HAMPDEN, Maine (WABI) - Getting the skills you need to be a successful grown-up can be tougher for young adults these days.
Classes like home ec are not the norm. And family time has tightened up, so it's hard to pass on life lessons.
Adulting can definitely be hard for those between the late teenage years and mid-twenties - a phase known as emerging adulthood.
Knowing that, why are we launching kids out of high school without some basic survival skills?
Staff at Hampden Academy has some answers - and solutions.
Jacob Clark's assignment in Advanced Foods today - create a fancy dessert that has to include chocolate.
His response - raspberry white chocolate mousse.
"My thought is I've never done mousse or anything like it, but it's gonna come out awesome."
Clark is one of more than one hundred students at Hampden Academy who've taken a cooking course this year - for more than just the food.
"It kind of makes you more prepared for what you really have to do, which is like like cooking and stuff because it's a big, I think, a big part of life to be able to know how to do this and everything. It's just awesome that they teach this here."
Senior Zoey Bishop says, "This has help me a lot. Like where to find recipes, how to follow them, how to change them if you need to."
"We are one of very few high schools in the state that's actually doing programs of this nature."
Family and Consumer Science teacher Valerie Maurais says they're fading away because of changes in education and a more intense curriculum.
"Yes, you can take all the AP courses in the world, and I applaud kids that are able to do it. But in the bottom end, how are they taking care of themselves? To me, it's life lessons that we have lost as we look at moving forward."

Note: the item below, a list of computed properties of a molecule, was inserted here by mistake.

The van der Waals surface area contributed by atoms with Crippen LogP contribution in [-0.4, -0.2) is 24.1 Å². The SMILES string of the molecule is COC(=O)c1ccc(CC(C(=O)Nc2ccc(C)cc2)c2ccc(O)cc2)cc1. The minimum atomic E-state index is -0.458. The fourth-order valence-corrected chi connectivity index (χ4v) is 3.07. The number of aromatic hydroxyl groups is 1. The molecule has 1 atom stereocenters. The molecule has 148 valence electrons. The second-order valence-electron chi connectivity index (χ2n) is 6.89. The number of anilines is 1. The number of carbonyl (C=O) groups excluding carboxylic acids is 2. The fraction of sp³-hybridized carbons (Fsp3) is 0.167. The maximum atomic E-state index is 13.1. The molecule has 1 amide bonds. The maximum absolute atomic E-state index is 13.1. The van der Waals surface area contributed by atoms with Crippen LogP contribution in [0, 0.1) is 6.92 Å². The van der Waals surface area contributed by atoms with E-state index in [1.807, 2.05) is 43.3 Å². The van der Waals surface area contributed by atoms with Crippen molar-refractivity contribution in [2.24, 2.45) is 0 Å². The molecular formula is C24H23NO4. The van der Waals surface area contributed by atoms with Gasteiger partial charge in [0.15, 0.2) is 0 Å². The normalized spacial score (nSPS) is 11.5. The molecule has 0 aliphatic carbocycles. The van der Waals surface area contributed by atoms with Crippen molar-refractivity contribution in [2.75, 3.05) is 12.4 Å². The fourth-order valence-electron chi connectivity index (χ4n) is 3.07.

Economics teacher Joel Hills says because soft skills aren't easily tested or standardized, they're more likely to disappear.
About eight years ago, he started teaching a unit on real world budgeting - one every junior studies.
"Balance a checkbook, what is a budget, how do you go about getting insurance, what's credit, what's a credit history? Those sorts of things."
"It was like, ahhh! I have to have insurance and I have to have a place to live, heating and electricity and transportation, and oh no! It was very eye opening," says junior Audrie French.
For Principal Bill Tracy, it's about weaving those everyday skills into various courses.
"So one piece goes in an English course, the other pieces in an economics course, that microeconomics piece. Trying to balance out the requirements of a well rounded rigorous education, but also incorporating those life type skills to adult well. I think finding ways to do that has to be a priority."
Junior Noah Burpy says, "I'd like to have some of the soft skills so when I'm not in class or studying or something, I can prepare a good meal rather than going out and getting something or making Ramen noodles or a box of macaroni. I feel like that would just be a more holistic education."
Students in Kristin Leithiser's Career Communications class research future jobs and prepare for interviews. But her classroom mission can apply to anyone in the school.
"Most important thing I think is for students to imagine into the future and see that what they're doing now is going to make a difference in their future."
Which is what young adults need more of to be successful - from the career field to the kitchen.
Senior Bryiana Mooers says, "I think it gives an opportunity to be prepared to move out of your parents' house and to be able to cook on your own."
"To me, I'm putting people out in the community who can say, wow, I can do this and I can help others."
Principal Tracy says helping more kids prepare for adulting also takes partnering with the community and local businesses.
That can give students a chance to job shadow or take internships where they can really see the skills they have and the ones they need.